The Truth, Mainly - 11/23/1992

Bipartisan voodoo hits prez, me
by Leon Satterfield

My favorite post-election analysis is the one that says things went all to hell for George Bush because someone laid a voodoo curse on him.

That word just in from a Haitian Roman Catholic priest, the Rev. Gerard Jean-Juste. He says he doesn't know exactly who cast the spell, but he's pretty sure it's been in effect since the Haitian president, Jean-Bertrand Aristide, was deposed in a coup a little over a year ago. And it won't be lifted until the Bush policy of sending back all the Haitian refugees gets rescinded.

The most graphic evidence of the voodoo curse the priest told us about was the President's barfing on the Japanese prime minister earlier this year.

"There's something strange going on there," I remember remarking to my wife at the time. "Something dark and mysterious that the White House medical team can't account for. It just might be voodoo."

She started singing the old Sinatra song about the witchcraft that results "when you do/that voodoo/that you do so well." Then she snorted.

She snorted in the same way I imagine some of you are snorting right now. Silly superstition, you're probably snickering, the mark of a primitive, ill-educated mind. But I'm not snorting. I'm not snickering.

It's partly because I like the delicious irony of voodoo bringing down a man whose most cogent public statement came in the 1980 primaries when he said that Ronald Reagan was proposing "voodoo economics."

But it's mainly because the morning after the election, I was myself struck down by what I now see as a voodoo curse: I broke my leg.

Oh sure, I can hear some of you saying. He's just trying to cover up his clumsiness by elevating himself to the same exalted plane as our President. But hear me out.

I had to hurry, see, to make it to my eight o'clock class on that Wednesday morning because I'd overslept, having stayed up late the night before to revel in the way the President was taking it in his electoral shorts. And I was also hurrying bacause I could hardly wait to see my colleagues who were Bush voters. I wanted to say the academic equivalent of "nyah, nyah, nyah." I wanted to throw oranges onto their playing field and tear down their goal posts. I wanted to be petty and mean-spirited in victory.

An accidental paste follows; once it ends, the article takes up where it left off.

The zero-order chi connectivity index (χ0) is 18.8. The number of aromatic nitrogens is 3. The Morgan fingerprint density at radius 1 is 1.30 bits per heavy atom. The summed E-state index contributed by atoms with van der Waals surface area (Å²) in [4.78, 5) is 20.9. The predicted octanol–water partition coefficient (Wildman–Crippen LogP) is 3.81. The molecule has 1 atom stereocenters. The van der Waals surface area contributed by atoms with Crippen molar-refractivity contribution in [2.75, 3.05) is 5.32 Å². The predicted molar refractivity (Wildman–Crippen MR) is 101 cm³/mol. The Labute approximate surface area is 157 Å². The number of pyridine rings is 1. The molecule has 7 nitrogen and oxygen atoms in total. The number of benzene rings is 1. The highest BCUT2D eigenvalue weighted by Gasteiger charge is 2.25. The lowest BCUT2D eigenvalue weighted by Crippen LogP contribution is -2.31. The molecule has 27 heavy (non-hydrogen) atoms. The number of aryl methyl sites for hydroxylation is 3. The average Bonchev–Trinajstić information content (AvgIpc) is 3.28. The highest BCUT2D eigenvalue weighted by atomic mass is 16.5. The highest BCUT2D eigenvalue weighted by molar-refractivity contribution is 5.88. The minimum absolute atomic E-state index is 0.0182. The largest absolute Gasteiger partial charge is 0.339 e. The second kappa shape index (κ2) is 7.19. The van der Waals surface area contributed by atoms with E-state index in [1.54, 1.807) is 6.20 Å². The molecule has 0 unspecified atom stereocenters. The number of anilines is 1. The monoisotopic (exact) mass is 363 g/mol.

And I would have been too, except for that little patch of ice at the foot of our porch steps. I haven't checked the meteorological reports on northeast Lincoln for November 4, but I suspect they'll show the temperature was above freezing at 7:50 a.m.—everywhere except for the three square inches I stepped.

Just a coincidence that I happened to plant my foot in that spot? Sure it was—just like it's just a coincidence that the Japanese prime minister was sitting where the President barfed.

Clearly, it was voodoo ice.

There's nothing like seeing your leg pointed toward Omaha while your foot is going off toward Beatrice to convince you that you've been subjected to some kind of supernatural intervention.

And that wasn't the worst of it. After I had surgery to patch up my broken fibula, the anaesthesia caused my plumbing to seize up. I'll spare you the grisly details, but the remedy involved a young woman in a nurse's uniform going a good long way toward taking revenge on all the male gynecologists since the invention of gynecology.

On the Sunday morning after the surgery, I was explaining to my wife how profounding I'd suffered, and how only something as diabolical as voodoo could account for it. She seemed insufficiently sympathetic and even laughed out loud when I told her about the young woman getting revenge on male gynecologists.

"Fat chance," she said.

Then she read me a portion of Katheen Rutledge's piece in the Sunday paper about some election pamphlets that said "Christian beware. . . .To vote for Bill Clinton is to sin against God."

"Maybe it wasn't voodoo in your case," my wife said. "Maybe God was annoyed at your pleasure in the President's taking it in his electoral shorts. Maybe She really is a Republican and maybe She sometimes takes the form of a young nurse with a catheter—to teach us humility, don't you know."

"Like fun," I said. "If God's a Republican, why'd He let George Bush lose the election? Answer me that."

She allowed I might have a point there.

"But voodoo can go both ways," I said. "Left-wing voodoo got the President; right-wing voodoo got me."

"Either that," she said, rapping her knuckles on my cast, "or once again you both just screwed up. But tell me again about the nurse and what she did with the catheter." Then she hums a few bars of the Sinatra and laughs out loud. She's an evil woman.


Satterfield is a college professor and writes as a means of discovery.

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